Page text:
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Morocco Adopts More Flexible Exchange Rate to Boost Standing

Updated on
  • Central bank to allow dirham in 5 percent band around peg
  • Bank Al-Maghrib going ahead with IMF-urged plan after delay

Morocco will adopt a more flexible exchange rate from Monday as part of a long-awaited plan aimed at boosting the competitiveness of the North African nation’s economy.

Bank Al-Maghrib, Morocco’s central bank, said in a statement it would widen the official band within which the dirham fluctuates to 5 percent, with a maximum daily moves of 2.5 percent above or below the official rate. The dirham is currently allowed to fluctuate within a much narrower band of 0.3 percent either side of the peg. The central bank will set a new reference price for the dirham on Monday.

“This is part of broader monetary reform aimed at enhancing the competitiveness of our economy and meeting our development plan objectives,” government spokesman Mustafa Khalfi said in a telephone interview before the official statement was released. Moroccan officials have said that the move will help the country’s efforts to transform itself into a regional hub and a business gateway to Africa.

The International Monetary Fund had urged Morocco to move ahead with its plan as soon as possible.

The central bank said the measure was part of a broader plan to open up the Moroccan economy and aimed to make it more resistant to external shocks as well as helping to boost growth. “This reform accompanies the structural changes that the national economy has seen in the past years,” it said.

No Currency Crisis

The dirham is pegged to a two-currency basket weighted 60 percent to the euro and 40 percent to the U.S. dollar. It closed at 9.25 on Friday. Morocco’s central bank has been promising exchange rate liberalization for years, and the move had been expected in the second half of 2017. As the year went on, it became increasingly clear that the step would be delayed.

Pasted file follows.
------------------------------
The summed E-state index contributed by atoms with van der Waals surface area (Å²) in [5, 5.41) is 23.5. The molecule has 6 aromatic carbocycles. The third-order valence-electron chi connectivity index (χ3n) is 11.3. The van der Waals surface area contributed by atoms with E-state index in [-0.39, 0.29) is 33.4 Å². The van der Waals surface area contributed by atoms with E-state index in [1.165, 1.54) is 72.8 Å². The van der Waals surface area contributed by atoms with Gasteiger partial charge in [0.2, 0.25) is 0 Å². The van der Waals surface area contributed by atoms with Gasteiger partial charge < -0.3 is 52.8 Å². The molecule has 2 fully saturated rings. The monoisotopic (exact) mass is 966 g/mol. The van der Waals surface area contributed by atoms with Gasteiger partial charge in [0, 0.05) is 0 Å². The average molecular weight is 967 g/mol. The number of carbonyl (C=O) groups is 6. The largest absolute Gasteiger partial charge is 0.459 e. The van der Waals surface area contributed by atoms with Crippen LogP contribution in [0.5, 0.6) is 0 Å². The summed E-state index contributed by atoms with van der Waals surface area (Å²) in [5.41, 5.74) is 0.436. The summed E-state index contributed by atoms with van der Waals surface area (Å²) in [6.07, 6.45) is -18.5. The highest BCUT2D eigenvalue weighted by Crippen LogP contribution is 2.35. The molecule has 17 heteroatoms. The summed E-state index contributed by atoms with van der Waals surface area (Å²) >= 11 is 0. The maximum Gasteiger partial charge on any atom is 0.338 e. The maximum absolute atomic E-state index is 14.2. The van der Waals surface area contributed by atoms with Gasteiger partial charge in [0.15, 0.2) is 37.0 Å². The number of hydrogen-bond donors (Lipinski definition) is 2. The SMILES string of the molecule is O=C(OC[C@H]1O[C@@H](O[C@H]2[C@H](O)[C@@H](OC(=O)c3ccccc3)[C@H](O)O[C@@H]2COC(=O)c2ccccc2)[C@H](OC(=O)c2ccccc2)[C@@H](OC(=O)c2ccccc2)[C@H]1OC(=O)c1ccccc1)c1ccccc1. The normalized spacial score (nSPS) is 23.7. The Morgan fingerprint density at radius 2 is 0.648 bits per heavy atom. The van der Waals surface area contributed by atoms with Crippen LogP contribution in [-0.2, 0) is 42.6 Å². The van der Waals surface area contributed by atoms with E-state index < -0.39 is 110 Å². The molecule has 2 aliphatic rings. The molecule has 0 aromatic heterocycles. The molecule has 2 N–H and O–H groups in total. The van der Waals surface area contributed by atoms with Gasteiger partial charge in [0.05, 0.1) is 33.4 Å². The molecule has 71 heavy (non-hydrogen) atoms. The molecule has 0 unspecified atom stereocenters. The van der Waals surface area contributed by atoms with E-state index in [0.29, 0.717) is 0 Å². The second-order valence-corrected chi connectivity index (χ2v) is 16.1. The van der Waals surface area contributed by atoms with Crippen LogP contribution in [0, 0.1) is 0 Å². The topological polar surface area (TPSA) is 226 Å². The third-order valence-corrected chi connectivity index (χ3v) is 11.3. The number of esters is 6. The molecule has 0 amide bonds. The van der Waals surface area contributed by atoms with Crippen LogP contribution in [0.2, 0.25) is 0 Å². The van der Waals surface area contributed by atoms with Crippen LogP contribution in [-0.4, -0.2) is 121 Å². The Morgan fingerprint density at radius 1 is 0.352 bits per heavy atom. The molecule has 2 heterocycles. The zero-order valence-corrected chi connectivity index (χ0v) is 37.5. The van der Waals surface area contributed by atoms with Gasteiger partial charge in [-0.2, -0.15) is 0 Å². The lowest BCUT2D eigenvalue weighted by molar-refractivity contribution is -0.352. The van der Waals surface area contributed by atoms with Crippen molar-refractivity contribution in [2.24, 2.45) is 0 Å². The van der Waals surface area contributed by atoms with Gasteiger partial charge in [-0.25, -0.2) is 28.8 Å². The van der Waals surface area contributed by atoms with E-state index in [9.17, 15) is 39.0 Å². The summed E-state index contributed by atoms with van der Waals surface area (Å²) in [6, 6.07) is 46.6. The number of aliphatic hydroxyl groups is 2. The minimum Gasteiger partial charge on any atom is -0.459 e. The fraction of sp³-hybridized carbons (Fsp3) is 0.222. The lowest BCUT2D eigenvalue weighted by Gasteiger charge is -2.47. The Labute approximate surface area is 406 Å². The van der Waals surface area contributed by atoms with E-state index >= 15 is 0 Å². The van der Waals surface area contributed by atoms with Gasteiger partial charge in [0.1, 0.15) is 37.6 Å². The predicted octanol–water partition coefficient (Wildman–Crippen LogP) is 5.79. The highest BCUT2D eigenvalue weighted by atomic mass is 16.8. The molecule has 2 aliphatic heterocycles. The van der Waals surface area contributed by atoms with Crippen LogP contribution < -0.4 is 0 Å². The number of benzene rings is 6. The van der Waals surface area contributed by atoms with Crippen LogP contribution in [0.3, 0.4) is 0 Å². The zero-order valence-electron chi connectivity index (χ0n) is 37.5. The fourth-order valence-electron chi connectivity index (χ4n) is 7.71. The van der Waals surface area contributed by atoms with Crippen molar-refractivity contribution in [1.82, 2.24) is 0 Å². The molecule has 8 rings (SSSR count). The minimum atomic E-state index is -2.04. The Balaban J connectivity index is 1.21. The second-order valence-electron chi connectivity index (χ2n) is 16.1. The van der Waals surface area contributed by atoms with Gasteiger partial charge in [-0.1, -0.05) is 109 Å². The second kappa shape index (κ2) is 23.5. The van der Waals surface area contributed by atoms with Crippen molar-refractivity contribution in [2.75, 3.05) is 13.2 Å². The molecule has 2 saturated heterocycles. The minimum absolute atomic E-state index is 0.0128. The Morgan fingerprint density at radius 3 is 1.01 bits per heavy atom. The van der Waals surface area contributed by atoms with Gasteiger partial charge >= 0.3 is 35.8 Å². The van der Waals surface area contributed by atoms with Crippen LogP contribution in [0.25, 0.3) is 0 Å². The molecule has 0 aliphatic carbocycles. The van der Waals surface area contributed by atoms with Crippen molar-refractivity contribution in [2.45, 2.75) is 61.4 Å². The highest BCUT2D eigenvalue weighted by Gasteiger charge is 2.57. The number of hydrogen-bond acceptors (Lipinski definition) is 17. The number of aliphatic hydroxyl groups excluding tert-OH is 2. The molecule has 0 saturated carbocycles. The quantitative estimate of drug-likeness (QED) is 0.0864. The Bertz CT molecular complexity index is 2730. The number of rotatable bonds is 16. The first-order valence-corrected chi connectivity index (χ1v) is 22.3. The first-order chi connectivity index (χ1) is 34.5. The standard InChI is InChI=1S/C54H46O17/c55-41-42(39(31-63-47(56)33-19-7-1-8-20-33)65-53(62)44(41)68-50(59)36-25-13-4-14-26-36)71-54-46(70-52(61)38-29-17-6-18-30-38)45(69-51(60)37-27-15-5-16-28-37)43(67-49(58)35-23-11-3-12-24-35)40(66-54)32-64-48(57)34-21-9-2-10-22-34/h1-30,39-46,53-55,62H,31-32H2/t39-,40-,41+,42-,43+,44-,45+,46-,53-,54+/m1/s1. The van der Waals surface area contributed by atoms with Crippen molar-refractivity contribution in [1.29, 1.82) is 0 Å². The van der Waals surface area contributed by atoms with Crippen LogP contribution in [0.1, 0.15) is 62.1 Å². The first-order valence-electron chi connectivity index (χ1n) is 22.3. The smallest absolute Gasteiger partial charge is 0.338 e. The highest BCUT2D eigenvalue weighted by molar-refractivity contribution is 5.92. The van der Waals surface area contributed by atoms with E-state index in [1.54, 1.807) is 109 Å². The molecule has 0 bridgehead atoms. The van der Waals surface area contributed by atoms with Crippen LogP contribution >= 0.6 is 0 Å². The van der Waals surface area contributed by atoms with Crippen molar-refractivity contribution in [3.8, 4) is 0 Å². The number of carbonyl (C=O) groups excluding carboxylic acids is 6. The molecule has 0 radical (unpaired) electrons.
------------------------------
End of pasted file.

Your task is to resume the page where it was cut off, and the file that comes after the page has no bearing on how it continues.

Unlike nearby Egypt, which floated its pound in November 2016, Morocco isn’t facing a currency crisis and wasn’t under pressure to take immediate action. It has an investment-grade credit rating and an expanding private sector.

Economic growth is expected to have averaged 4.1 percent in 2017. Headline inflation is estimated at 0.7 percent in 2017, down from 1.6 percent in 2016. Foreign exchange reserves, which faced pressure in 2017 due to uncertainty over the move, have stabilized at a level sufficient to cover five and a half months worth of imports.

Egypt, by contrast, faced plummeting foreign reserves and a severe dollar shortage that all but paralyzed trade. Imbalances led to a ballooning black market for dollars, piling downward pressure on the pound before most controls were lifted. The pound has halved in value since the float, driving inflation to record levels above 30 percent.

Morocco isn’t imminently expected to float the dirham.

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